what was traded on the tea horse road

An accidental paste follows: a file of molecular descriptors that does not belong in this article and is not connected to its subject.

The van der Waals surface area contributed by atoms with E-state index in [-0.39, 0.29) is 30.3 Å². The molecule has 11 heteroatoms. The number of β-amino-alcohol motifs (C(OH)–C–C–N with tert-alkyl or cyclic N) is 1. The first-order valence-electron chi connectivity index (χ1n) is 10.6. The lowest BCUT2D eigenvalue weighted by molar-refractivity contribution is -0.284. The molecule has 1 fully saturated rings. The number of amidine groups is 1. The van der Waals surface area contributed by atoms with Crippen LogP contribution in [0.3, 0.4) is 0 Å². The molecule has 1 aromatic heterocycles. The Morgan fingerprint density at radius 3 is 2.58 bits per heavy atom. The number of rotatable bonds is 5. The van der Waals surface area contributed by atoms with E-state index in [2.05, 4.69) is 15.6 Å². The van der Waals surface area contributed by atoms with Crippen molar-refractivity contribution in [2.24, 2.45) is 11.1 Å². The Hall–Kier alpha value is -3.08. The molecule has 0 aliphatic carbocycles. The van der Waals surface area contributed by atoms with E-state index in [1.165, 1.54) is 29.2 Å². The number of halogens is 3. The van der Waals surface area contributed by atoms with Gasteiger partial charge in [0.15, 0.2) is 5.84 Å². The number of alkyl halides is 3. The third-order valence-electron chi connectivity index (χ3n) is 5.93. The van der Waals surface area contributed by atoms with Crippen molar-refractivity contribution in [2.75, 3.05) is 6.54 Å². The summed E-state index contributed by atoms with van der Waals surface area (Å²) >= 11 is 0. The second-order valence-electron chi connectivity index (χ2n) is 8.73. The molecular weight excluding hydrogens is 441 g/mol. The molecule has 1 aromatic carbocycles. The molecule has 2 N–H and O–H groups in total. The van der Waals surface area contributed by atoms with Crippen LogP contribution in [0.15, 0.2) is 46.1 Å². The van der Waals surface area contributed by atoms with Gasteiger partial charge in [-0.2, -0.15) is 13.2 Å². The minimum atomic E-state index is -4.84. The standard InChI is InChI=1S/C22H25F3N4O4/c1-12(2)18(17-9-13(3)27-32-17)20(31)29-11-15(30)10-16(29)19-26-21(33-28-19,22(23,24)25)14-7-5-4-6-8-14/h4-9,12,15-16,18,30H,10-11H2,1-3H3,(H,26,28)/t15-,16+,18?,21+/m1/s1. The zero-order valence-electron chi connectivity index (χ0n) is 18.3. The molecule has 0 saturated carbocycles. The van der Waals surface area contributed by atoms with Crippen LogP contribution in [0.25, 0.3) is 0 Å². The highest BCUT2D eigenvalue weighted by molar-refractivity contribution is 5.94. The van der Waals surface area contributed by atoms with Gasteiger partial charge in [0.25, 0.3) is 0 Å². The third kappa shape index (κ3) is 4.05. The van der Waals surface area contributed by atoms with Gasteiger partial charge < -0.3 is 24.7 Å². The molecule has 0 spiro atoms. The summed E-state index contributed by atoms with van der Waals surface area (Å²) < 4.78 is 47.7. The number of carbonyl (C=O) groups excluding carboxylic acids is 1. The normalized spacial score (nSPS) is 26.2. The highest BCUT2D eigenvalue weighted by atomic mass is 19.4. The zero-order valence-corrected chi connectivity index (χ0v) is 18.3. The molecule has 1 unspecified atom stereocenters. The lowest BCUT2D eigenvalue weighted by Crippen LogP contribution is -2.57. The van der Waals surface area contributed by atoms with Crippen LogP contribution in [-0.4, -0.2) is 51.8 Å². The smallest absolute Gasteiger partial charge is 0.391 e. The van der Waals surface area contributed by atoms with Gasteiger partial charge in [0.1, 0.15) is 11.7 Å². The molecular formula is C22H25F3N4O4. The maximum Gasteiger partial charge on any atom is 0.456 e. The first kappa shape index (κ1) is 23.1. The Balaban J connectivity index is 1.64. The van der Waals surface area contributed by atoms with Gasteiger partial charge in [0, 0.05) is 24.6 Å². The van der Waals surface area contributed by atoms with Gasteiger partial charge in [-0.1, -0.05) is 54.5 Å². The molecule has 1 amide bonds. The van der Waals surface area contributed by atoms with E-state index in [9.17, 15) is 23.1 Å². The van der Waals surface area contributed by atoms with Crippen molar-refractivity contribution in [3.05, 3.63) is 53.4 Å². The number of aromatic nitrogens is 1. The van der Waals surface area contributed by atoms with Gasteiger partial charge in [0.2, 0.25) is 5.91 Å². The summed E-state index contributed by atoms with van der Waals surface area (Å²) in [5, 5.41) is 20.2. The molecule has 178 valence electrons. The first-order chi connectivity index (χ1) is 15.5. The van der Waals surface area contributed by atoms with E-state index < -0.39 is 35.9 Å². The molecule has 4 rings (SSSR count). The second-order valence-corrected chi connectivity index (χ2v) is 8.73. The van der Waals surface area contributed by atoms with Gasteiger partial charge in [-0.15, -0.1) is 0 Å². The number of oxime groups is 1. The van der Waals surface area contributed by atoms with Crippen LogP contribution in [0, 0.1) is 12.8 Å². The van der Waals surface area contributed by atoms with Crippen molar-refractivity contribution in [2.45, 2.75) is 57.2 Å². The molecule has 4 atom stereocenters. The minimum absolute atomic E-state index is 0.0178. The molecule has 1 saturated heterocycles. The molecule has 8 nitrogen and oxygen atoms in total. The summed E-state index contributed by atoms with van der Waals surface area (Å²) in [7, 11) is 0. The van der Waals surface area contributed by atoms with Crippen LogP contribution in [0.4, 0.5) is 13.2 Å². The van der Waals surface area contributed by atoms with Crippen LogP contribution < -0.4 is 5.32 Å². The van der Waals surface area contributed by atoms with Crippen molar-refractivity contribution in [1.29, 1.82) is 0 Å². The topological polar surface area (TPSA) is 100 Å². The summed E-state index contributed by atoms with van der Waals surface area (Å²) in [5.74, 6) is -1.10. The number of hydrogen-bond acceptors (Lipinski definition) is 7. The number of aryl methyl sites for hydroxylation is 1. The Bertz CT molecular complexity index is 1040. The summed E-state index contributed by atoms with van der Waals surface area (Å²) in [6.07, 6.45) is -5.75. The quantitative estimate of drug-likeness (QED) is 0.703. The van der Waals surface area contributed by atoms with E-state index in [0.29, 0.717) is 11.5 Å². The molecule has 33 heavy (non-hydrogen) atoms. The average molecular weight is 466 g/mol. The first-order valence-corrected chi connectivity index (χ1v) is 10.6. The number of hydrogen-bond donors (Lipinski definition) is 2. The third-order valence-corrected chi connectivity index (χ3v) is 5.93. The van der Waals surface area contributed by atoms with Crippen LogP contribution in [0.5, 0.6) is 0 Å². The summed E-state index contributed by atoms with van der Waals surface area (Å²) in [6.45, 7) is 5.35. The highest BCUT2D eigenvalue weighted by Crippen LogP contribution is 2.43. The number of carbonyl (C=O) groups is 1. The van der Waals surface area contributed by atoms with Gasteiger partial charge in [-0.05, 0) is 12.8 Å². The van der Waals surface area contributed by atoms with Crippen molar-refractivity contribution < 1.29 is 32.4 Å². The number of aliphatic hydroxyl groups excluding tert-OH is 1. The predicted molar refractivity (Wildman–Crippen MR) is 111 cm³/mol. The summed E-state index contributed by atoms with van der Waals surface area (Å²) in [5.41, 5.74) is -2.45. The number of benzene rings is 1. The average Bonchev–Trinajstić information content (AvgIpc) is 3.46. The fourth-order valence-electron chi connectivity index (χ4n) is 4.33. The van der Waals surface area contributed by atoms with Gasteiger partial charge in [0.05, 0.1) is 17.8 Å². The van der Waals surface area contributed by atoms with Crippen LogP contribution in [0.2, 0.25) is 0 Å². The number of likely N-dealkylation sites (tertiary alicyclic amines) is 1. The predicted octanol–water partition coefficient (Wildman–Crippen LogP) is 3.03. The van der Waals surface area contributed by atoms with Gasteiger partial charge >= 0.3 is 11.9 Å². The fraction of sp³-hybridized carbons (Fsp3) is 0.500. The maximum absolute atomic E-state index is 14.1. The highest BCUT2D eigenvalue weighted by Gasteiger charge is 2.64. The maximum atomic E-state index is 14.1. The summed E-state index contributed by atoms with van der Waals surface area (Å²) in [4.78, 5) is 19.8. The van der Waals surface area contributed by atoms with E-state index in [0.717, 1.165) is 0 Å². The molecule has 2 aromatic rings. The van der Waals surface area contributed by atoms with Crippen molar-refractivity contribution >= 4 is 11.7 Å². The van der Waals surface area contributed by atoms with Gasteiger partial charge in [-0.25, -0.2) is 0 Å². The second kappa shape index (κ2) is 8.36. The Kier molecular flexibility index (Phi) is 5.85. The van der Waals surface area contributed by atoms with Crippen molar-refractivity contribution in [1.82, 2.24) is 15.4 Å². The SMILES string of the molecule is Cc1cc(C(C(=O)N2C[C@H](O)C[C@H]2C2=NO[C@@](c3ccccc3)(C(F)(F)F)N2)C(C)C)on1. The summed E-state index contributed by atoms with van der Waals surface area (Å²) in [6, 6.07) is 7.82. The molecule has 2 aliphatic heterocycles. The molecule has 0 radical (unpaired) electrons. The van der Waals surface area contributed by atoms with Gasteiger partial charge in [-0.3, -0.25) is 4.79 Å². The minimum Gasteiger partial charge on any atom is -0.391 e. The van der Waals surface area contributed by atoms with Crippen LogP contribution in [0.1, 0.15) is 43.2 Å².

), which was often more than their own body weight in tea. The ancient Tea Horse trade route (also known as the Southern Silk Road) is a sprawling web of millennia-old paths connecting Southeast Asia to southwest China and Tibet. Trade in tea, horses, medicines and other goods were transported by caravans (mabang马帮), and thus the network of trails was called the Tea Horse Road. Guide, China Top Besides tea, silk products from Chengdu, notably Shujin (蜀锦), was also traded through this road to South Asian from around 2000 years ago. LINKING TIBET WITH THE HINTERLAND. Ancient trade routes have always whispered an invitation to me, conjuring the tempting fragrance of danger, the sweat of pack horses, and the delights of exotic spices, silks and tea. The Tea Horse Road was the route through Yunnan that brought tea to the rest of China and to the West. By making this important military road a Tea-Horse Trade route, the exchange of tea and fabric for horses stimulated tea planting and expedited the development of the Tea-Horse Trade. Attractions, China For thousands of years, numerous caravans had been quietly traveling along it.The ancient Tea Horse Road was a trade route mainly through Yunnan, Sichuan and Tibet. LUX * Tea Horse Road takes you on a wildly unique journey from Pu’er to Dali, Lijiang, Shangri-La and all the way to Benzilan—one of the last stops. History, Chinese their way. In this region, near upper Mekong, there was the junction of the Sichuan and Yunnan branches of the route. Huge collection, amazing choice, 100+ million high quality, affordable RF and RM images. Discover . Extend a Chengdu tour to Kangding. For travelers, however, it was a dangerous and risky journey. A 'tea-for-horse' trade was thus established, under which transporting tea to Tibet was an important government policy. It began from Simao (a major tea-producing area) and led to Lhasa, crossing Pu'er in Xishuangbanna, Dali, Lijiang, and Shangri-La, and continuing to Nepal, Burma, and India. The Tea Horse Road originated from Chamahushi (茶马互市/Tea Horse Market) which was the traditional ‘tea-for-horse' or ‘horse-for-tea' trade between the Han and Tibetans. The Ancient Tea Horse Road rivaled the Silk Road trade routes for importance, and as the longest ancient trade road in the world, at more than 10,000 kilometers in length, but was certainly toughest to travel. The Ancient Tea Horse Road (in China) was a trade route mainly through Yunnan, Sichuan, and Tibet. The best known example to illustrate the importance of the horse in the history of Inner Asia is the Mongol Empire. It was thus the critical trade route connecting Yunnan to Southern Asia. Along the Tea Horse Road, the careful daily ritual of loading and unloading of commodities was considered an art form. Once the highway started handling the trade, it would not be long before the Tea Horse Road was forgotten. Generally speaking, (in China) the Ancient Tea Horse Road was divided into two major roads: the Sichuan–Tibet Tea Horse Road and the Yunnan–Tibet Tea Horse Road. The trade relied heavily on horses, mules. Tea, salt and sugar were once transported along these important trade routes to Tibet and, in the opposite direction, Tibetan horses were … No need to register, buy now! answer question and add new meaning to the horses yes I believe there was trade for tea, horses and silk that went all the way to Constantinople now called Istanbul. The Tea and Horse Caravan Road as a corridor of ancient civilizations. It would be the 20th century before tea portering would come to an end and a functioning highway replace the men and mules. Forbes, Andrew, and Henley, David, 'Pu'er Tea Traditions' in: "The road line of the ancient tea-and-horse trade road", "Richness, Diversity and Natural Beauty on the Tea Horse Road", "History and Legend of Sino-Bangla Contacts", http://news.cntv.cn/2015/08/13/ARTI1439458357250340.shtml, Documentary: Insight on Asia - Asian Corridor in Heaven, Tea Horse Road - National Geographic Magazine, https://en.wikipedia.org/w/index.php?title=Tea_Horse_Road&oldid=997460176, Major National Historical and Cultural Sites in Yunnan, Articles containing simplified Chinese-language text, Articles containing traditional Chinese-language text, Creative Commons Attribution-ShareAlike License, This page was last edited on 31 December 2020, at 16:35. Williams, Tim, Lin, Roland Chih-Hung and Gai, Jorayev. Standing on the road, you can still clearly see the 70 cm-deep ruts in stone slabs caused by the stamping of horses' hooves over the centuries. China Highlights tailor-makes China tours to help travelers discover China In early years prominent monasteries would function as logistic centers and warehouses for tea as well as other items which were traded on the Tea-Horse Road. This policy guaranteed the sufficient supply of tea to Tibet, promoted the development of tea-drinking among Tibetans, and thus greatly extended the ancient Tea-Horse Road. Tea eventually gained prestige and status, sometimes being given as elaborate gifts to royalty and nobility. The Ancient Tea Horse Road has been deserted for decades. The Tea and Horse Road was an extensive network of routes connecting the important tea-growing regions in Yunnan and Sichuan with the Tibetan highlands. The first record of tea cultivation in the world suggested that tea was cultivated on Sichuan's Mount Mengding (蒙顶山) between Chengdu and Ya'an earlier than 65 BC. The name of the road (Chamadao in the Chinese records meaning “the tea and horse road”) indicates its importance in the trade of tea and horses, but other products passed along it as well. Our focus is on health and wellness and the restorative properties contained in tea, herbal infusions and wild craft foods like wild rice, North America’s original “superfood”. Once the highway started handling the trade, it would not be long before the Tea Horse Road was forgotten. THE TEA-HORSE TRADE ROUTE. The complete length of the Sichuan–Tibet road was over 4,000 kilometers, and it has a history of 1,300 years. Besides the route's importance for commercial activity, more significantly it was crucial for cultural exchange between the Indian subcontinent, Tibet and Southwest China. The ancient Tea Horse Road, which dates back to the 17th century, was a network of ancient trade routes that came into being after the Silk Road. The rise of the tea-horse trade boosted the local economy and enriched the culture of western China, while at the same time promoting development of the road. A continuation of some of the embedded moments – both large and small – of our 7.5 month expedition to chart and document the Tea Horse Road. In the Song Dynasty, some places in Sichuan, such as Mingshan, had a specialized agency of government named "Chamasi" (茶马司) to manage and supervise the tea-horse trade. The ancient tea horse road brought puerh tea from Yunnan to the rest of the Asian world. Each station along the road could represent the end or the start of a business. of China with those looking for a more authentic travel experience. The first record of tea cultivation in the world suggested that tea was cultivated on Sichuan's Mount Mengding (蒙顶山) between Chengdu and Ya'an earlier than 65 BC. Tea Horse Routes from Pu’er, Yunan and Ya’an, Sichuan to Lhasa, Tibet. But not for long. Transportation was very difficult in the southwest because there were lots of high and precipitous mountains, climbable only by narrow zigzagging roads, and rapid rivers to cross. 11 From here the route continued southwest along the Qingyi 青衣 River to Ya'an 雅安, once an important center for tea trade with connections through the Tibetan Plateau, linking up with the "Tea and Horse Trade" routes to Tibet, an important offshoot of the Southwestern Silk Road. During the Ming dynasty (1368A.D-1644A.D), the Tea-horse Trade Route via Kham officially formed, even though this trading route had existed since the early time of Song dynasty. It would be the 20th century before tea portering would come to an end and a functioning highway replace the men and mules. Starting around a thousand years ago, the Tea Horse Road was a trade link from Yunnan to Tibet; and to Central China through Sichuan Province. Meanwhile, the road also promoted exchanges in culture, religion and ethnic migration, Accompanying Michael Freeman's spectacular photographers is text drawing on first-hand experiences, primary research and This is the first comprehensive visual documentation of the Tea Horse Road that takes the audience on a journey from the birthplace of the tea plant along the oldest trade route of tea in the world. The Sichuan–Tibet Tea Horse Road stretched from Ya'an in Sichuan to Lhasa via Luding, Kangding, Batang, and Chamdo in Tibet, and extended to Nepal, Burma, and India. Markham County in the very east of Tibet. The Tea Horse Road originated from 'tea-horse trade markets'(茶马互市), the traditional 'tea-for-horse' trade between Han and Tibetan people. Ya'an has been an important hub of tea trading till the 20th century. The stone pagoda of Shita Temple (1169 AD) on the route from Chengdu to Ya'an. But not for long. Today's Lijiang is a well-preserved ancient town, known as an important survivor from the Tea Horse Road. [1] This was also a tea trade route. This route gave birth to what we now call Puerh. Tea Horse was founded by Denise Atkinson and Marc H. Bohémier and is a Certified Aboriginal Business with the Canadian Council for Aboriginal Business. The complete length of the Sichuan–Tibet road was over 4,000 kilometers, with a history of 1,300 years. Mount Mengding is the place where tea was first cultivated with written records (65 BC). Horse caravans carried tea, sugar and salt from Sichuan and Yunnan to Tibet and … It is believed that it was through this trading network that tea (typically tea bricks) first spread across China and Asia from its origins in Pu'er county, near Simao Prefecture in Yunnan. Jeff Fuchs is an explorer, author, and tea expert who was recently voted one of Canada’s ‘Greatest Explorers’ by the Royal Canadian Geographic Society. Aged altars on the roadside are engraved with all sorts of religious scriptures and mottos. We're a passionate team of one hundred avid travelers who love to share our knowledge Besides tea, silk products from Chengdu, notably Shujin (蜀锦), was also traded through this road to South Asian from around 2000 years ago. THE TEA-HORSE TRADE ROUTE. Salts, In 1696, the Emperor Kangxi of the Qing Dynasty approved of the 'tea-for-horse' trade in Kangding, which made the place become a major commercial center between inland areas and Tibet. As early as 2,000 years ago, during the Western Han dynasty (206 BC-24 AD), tea was being traded. The network once ferried horses and silver from Tibet to China in exchange for tea, but people also traded salt for tea, ivory for gold, and religious instruction for food and shelter. There are numerous surviving archaeological and monumental elements, including trails, bridges, way stations, market towns, palaces, staging posts, shrines and temples along the route. For thousands of years the Tea Horse Road was the most significant corridor connecting the ancient civilizations of Yunnan and Sichuan in Southwest China with Tibet and finally India. Apart from tea, salt was one of the most vital items traded along the route. [3][4][5][6][7] In addition to tea, the mule caravans carried salt. Buy Tea Horse Road: China's Ancient Trade Road to Tibet Reprint by Michael Freeman, Selina Ahmed (ISBN: 9786167339535) from Amazon's Book Store. See our Yunnan Tours for ways of seeing the ruins of this ancient business route. The Tea Horse Road or chamadao (simplified Chinese: 茶马道; traditional Chinese: 茶馬道), now generally referred to as the Ancient Tea Horse Road or chamagudao (simplified Chinese: 茶马古道; traditional Chinese: 茶馬古道) was a network of caravan paths winding through the mountains of Sichuan, Yunnan and Tibet in Southwest China. The Tea and Horse Caravan Road of Southwest China, aka the " Silk Road of Southwest China" – but called Chamagudao in Chinese (cha-ma-gu-dao = Tea-Horse-Ancient-Road) – is an old trade route that stretched east to west and south to north across southwest China, including present-day Tibet (Tibet Autonomous Region), and down into Nepal and India (see the stylized map … I have found towns along the way there bearing the name Mangan, India and Mangan, Afghanistan The Tea Horse Road starts in the tea producing regions of Xishuangbanna in Yunnan and winds its way north through Dali, Lijiang, Yangjing and Litang in Sichuan, before eventually ending in Lhasa.Sometimes the tea and horses were … Government efforts to control the horse-tea trade with those who ruled the areas north of the Tarim Basin (in the Xinjiang of today) continued down into the sixteenth century, when it was disrupted by political disorders. Even after the Silk Road fell out of use … Accessing some of the most remote communities in all of Asia, it was at once a trade route, migration route and strategic military route that linked and provided. Final Technical Report on the results of the UNESCO/Korean Funds-in-Trust Project: Support for the Preparation for the World Heritage Serial Nomination of the Silk Roads in South Asia, 2013–2016. Under such circumstances, pack horses were the only means of transportation and made the Ancient Tea Horse Road special. The stations where traders stopped to do business later became towns or cities. The custom of drinking tea, however, had not yet developed widely in Chin… As a trade and news pipeline, the Tea Horse Road’s importance cannot be overstated. Mekong valley near Chamdo, where the river is crossed by the Tea-Horse-Route, Nathu La pass on the way from Lhasa to Calcutta. The road is far older than its name suggests; it became known for its tea and horse trade during the Tang and Song Dynasties, more than a 1000 years ago. [13], In the 21st century, the legacy of the Tea-Horse Road has been used to promote a railway that will connect Chengdu to Lhasa. China Area Few people in ancient times could finish the whole journey. Sichuan and Yunnan are believed to be the first tea-producing regions in the world. Traveling along the Ancient Tea Horse Road is returning to nature, a trip for harmony between humanity and the environment, a trip of spiritual refreshment for urban people, and a trip of adventure and discovery. Both people and horses carried heavy loads, the tea porters sometimes carrying over 60–90 kg (132-198 lb. Free delivery for many products! It is also one of the oldest and highest trade routes. New Year, What the Chinese Eat for Breakfast - 10 Popular Food, Loyalty The road also crosses numerous rivers, making it one of the most dangerous of the ancient trade routes. The trade road at the time was called Yak Road, the original ancient Tea-Horse Road. In the Tang and Song (960–1279) dynasties, the Qinghai–Tibet Highway became a major alternative for transporting tea to Tibet from Sichuan and other more eastern areas, taking the less-steep long way round through Chengdu, Xi’an (then Chang’an) and the Silk Road. Fuchs was the first documented westerner to have travelled the legendary Tea Horse Road, the nomadic Route of Salt ‘Tsa-Lam’, and the ‘Hor-Lam’, the Route of Pashmina through Ladakh. The official tea warehouse of Tea Horse Bureau (Qing Dynasty) on the route in Tianquan, Sichuan. The Tea Horse Road traces its roots back to the Tang Dynasty. The Tea Horse Road linked Sichuan, Yunnan, and Tibet, stretched across Bhutan, Sikkim, Nepal, and India, and then reached the Middle East, and even the Red Sea coast of Egypt. China needed war horses to protect its northern frontier and Tibet could supply them. And so, the recent arrival of the second LUX* Resorts hotel on China's Tea Horse Road allowed me to fulfil a dream by way of Shangri-La. The Tea Horse Road (Cha Ma Dao) was a network of mule caravan paths winding through the mountains of Yunnan, Sichuan and Tibet in Southwest China. The Ancient Tea Horse Road was spectacular. [8][9][10] The porters carried metal-tipped staffs, both for balance while walking and to help support the load while they rested, so they didn't need to lay the bales down (as illustrated in the photo). The surviving ancient route in Pujiang between Chengdu and Ya'an. One of the longest and most dramatic trade routes of the ancient world, the Tea Horse Road carried a crucial exchange for 13 centuries between China and Tibet. Horse caravans served as the main means of transportation at a time of tea-for-horse trade, hence the trade route's name. and human porters to transport the trade commodities. During the Ming Dynasty (1368–1644), the Sichuan–Tibet Tea Horse Road was officially recognized, and this helped the commercial towns and cities along the road to expand, and promoted commerce between inland areas and Tibet. Sichuan and Yunnan are believed to be the first tea-producing regions in the world. Tea Horse Routes from Pu’er, Yunan and Ya’an, Sichuan to Lhasa, Tibet. With the rapid development of modern roads in the late 20th century, the ancient pathways have been superseded by the Sichuan–Tibet Highway and other Tibetan roads. Ya'an has been an important hub of tea trading till the 20th century. Kangding was the place where traders from the West needed to change their means of transportation or where they just traded with local people. And it seems they have numerous stories to tell. Find many great new & used options and get the best deals for Tea Horse Road: China's Ancient Trade Road to Tibet by Michael Freeman, Selina Ahmed (Paperback, 2015) at the best online prices at eBay! The Tea Horse Road traces its roots back to the Tang Dynasty. ZHANG YUN "(The) Buddhist monk, seeing what was going on and seeing, regardless of his good intentions, it wasn't going to work, left the main contingent taking me with him high into the mountains basically retracing the steps of the ancient Chamadao, the Tea Horse Trail or Tea Horse Road. Find the perfect tea horse road and china stock photo. Tea was exchanged for everything from ponies to jewels, dried herbs, and spices. Thus they were not sheer monasteries but had more important roles to play apart from performing religious activities. This road is very treacherous with narrow roads that snake along the side of mountains that easily washed out and were barely wide enough for a horse or human on foot. From around a thousand years ago, the Tea Horse Road was a trade link from Yunnan to Bengal via Myanmar; to Tibet; and to Central China via Sichuan Province. The Tea and Horse Caravan Road of Southwest China, aka the " Silk Roadof Southwest China" – but called Chamagudao in Chinese (cha-ma-gu-dao = Tea-Horse-Ancient-Road) – is an old trade route that stretched east to west and south to north across southwest China, including present-day Tibet (Tibet Autonomous Region), and down into Nepal and India (see the stylized map below). Asia’s ancient Tea Horse Road Chinese tea and Tibetan horses were long traded on the legendary Tea Horse Road, a harsh 2,250km trail stretching from China’s Sichuan Province to … The ancient commercial passage, dubbed the "Ancient Tea-Horse Road", first appeared during the Tang Dynasty (618-907), and lasted until the 1960s when Tibetan highways were constructed. Tea and other products were transported to Tibet to be traded for much needed horses. The Yunnan–Tibet Tea Horse Road was similarly formed in the late 6th century. Authorities claim it will bring great benefit to the people's welfare.[14]. The historical site of Ganxipo Posthouse on the route in Tianquan, Sichuan. LINKING TIBET WITH THE HINTERLAND. © 1998-2020 China Highlights — Discovery Your Way! Through Kangding, domestic commodities, such as silk and tea, were sold to the West and, in return, goods from Southern Asia, Europe, and America flowed to inland areas of China. LUX * BENZILAN. This was also a tea trade route. Chinese tea was first produced in Sichuan Province. It is one of the most heart-quaking roads on this planet. [11][12], The route earned the name Tea-Horse Road because of the common trade of Tibetan ponies for Chinese tea, a practice dating back at least to the Song dynasty, when the sturdy horses were important for China to fight warring nomads in the north. The ancient Tea Horse Road, which dates back to the 17th century, was a network of ancient trade routes that came into being after the Silk Road. In ancient times, people in Sichuan and Yunnan provinces exchanged tea for horses or medicines with people in Tibet. The Ancient Tea Horse Road is one of the highest and most precipitous ancient roads in the world, which has carried and spread civilization and culture for centuries. ZHANG YUN "(The) Buddhist monk, seeing what was going on and seeing, regardless of his good intentions, it wasn't going to work, left the main contingent taking me with him high into the mountains basically retracing the steps of the ancient Chamadao, the Tea Horse Trail or Tea Horse Road. It is also sometimes referred to as the Southern Silk Road or Southwest Silk Road, and it is part of a complex routes system connecting China and South Asia. At that time, the biggest trading transfer station was Kangding in Sichuan. The Royal Tea Garden, named by Emperor Xiaozong of Song (1186 AD) on Mount Mengding. Abstract: The Tea Horse Road (chamagudao 茶马古道) was a trade route mainly through Yunnan, Sichuan and Tibet, that stretched across Bhutan and Sikkim, Nepal and India, and then reached Western Asia. Feixiange Grottoes (689 AD), Buddhist art on the route from Chengdu to Ya'an. In addition to the Silk Road, another, smaller path, containing a caravan network, called the Tea Horse Road also became important in facilitating the tea trade in China and Tibet. The Tea Horse Road starts in the tea producing regions of Xishuangbanna in Yunnan and winds its way north through Dali, Lijiang, Yangjing and Litang in Sichuan, before eventually ending in Lhasa.Sometimes the tea … Or contact us with your ideas for how you want to explore the Ancient Tea Horse Road. The roads created by traders connected communities in neighboring valleys and villages, and became the communication links for southwest China. while horses, cows, furs, musk and other local products came out. The Ancient Tea Horse Road began in the Tang Dynasty (618-907), flourished during the Ming and Qing Dynasties(1368-1912) and reached its prime time in the middle and late periods of World War II. Years ago, tea growers and horse traders met in markets along Yunnan’s Tea-Horse Road, an old trade route also called the South Silk Road, between … The route was an essential link that connected the tea growing regions with areas that consumed tea but lacked the necessary climate for it to thrive properly. Wheeled or waterway transportation was nearly impossible. The Tea Horse Road or chamadao (simplified Chinese: 茶马道; traditional Chinese: 茶馬道), now generally referred to as the Ancient Tea Horse Road or chamagudao (simplified Chinese: 茶马古道; traditional Chinese: 茶馬古道) was a network of caravan paths winding through the mountains of Sichuan, Yunnan and Tibet in Southwest China. Tea and other products were transported to Tibet to be traded for much needed horses. Chinese businessmen often bartered local products, such as tea for yaks, with Tibetan people who lived beyond the Dadu River. The Tea Horse Road originated from 'tea-horse trade markets'(茶马互市), the traditional 'tea-for-horse' trade between Han and Tibetan people.It began with Tibetan interest in teain the Tang Dynasty(618–907), Duringthe Song Dynasty, some places in Sichuan, such as Mingshan, had a specialized governmentagency (茶马司) to manage and supervise the tea-horse trade. This planned railroad, part of the PRC's 13th 5-Year Plan, is called the Sichuan-Tibet railway (川藏铁路); it will connect cities across the route including Kangding. From the 6th century to the 20th century, people in Sichuan and Yunnan provinces traveled by foot and horseback with pack horses to exchange tea for horses with people in Tibet - and thus the pathway was called the Tea Horse Road. The Ancient Tea Horse Road winds through China's vast western area, in which diverse tourist attractions are found including a wide variety of wildlife, amazing scenery, colorful ethnic culture, splendid imperial monuments, and sites of religious practices. The road was created by humans with their feet and horses with their hooves. & Referral Program. This route would appear to have been in use long before it became an avenue for the tea and horse trade during the Tang and the Song dynasties, for it was a very important corridor connecting the ancient cultures of the areas of present Tibet, Yunnan and Sichuan. It began with Tibetan interest in tea in the Tang Dynasty(618–907), During the Song Dynasty, some places in Sichuan, such as Mingshan, had a specialized government agency (茶马司) to manage and supervise the tea-horse trade. It is also sometimes referred to as the Southern Silk Road and Ancient Tea and Horse Road. Everyday low … Across the dangerous hills and rivers of the Hengduan mountain range (spanning the west side of Sichuan and Yunnan provinces and the southeast of Tibet), invading the wild lands and forests of "the Rooftop of the World", a mysterious ancient road winds and wanders. Especially, it was vitally important for the interchange of Buddhism between China and South Asia.[2].